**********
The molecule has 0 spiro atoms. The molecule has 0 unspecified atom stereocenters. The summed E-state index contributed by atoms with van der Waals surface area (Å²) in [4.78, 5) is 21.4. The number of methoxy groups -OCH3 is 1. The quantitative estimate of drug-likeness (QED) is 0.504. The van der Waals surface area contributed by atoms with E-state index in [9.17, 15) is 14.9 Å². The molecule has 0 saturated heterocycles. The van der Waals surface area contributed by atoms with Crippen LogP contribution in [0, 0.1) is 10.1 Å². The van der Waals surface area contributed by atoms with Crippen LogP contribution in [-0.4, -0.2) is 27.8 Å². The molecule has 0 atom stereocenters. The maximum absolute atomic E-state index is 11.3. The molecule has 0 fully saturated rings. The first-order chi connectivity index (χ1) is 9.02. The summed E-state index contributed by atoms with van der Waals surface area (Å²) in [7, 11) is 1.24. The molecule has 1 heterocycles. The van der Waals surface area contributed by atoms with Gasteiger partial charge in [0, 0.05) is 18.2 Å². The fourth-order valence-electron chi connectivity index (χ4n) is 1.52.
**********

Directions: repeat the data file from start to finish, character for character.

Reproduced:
The molecule has 0 spiro atoms. The molecule has 0 unspecified atom stereocenters. The summed E-state index contributed by atoms with van der Waals surface area (Å²) in [4.78, 5) is 21.4. The number of methoxy groups -OCH3 is 1. The quantitative estimate of drug-likeness (QED) is 0.504. The van der Waals surface area contributed by atoms with E-state index in [9.17, 15) is 14.9 Å². The molecule has 0 saturated heterocycles. The van der Waals surface area contributed by atoms with Crippen LogP contribution in [0, 0.1) is 10.1 Å². The van der Waals surface area contributed by atoms with Crippen LogP contribution in [-0.4, -0.2) is 27.8 Å². The molecule has 0 atom stereocenters. The maximum absolute atomic E-state index is 11.3. The molecule has 0 fully saturated rings. The first-order chi connectivity index (χ1) is 9.02. The summed E-state index contributed by atoms with van der Waals surface area (Å²) in [7, 11) is 1.24. The molecule has 1 heterocycles. The van der Waals surface area contributed by atoms with Gasteiger partial charge in [0, 0.05) is 18.2 Å². The fourth-order valence-electron chi connectivity index (χ4n) is 1.52.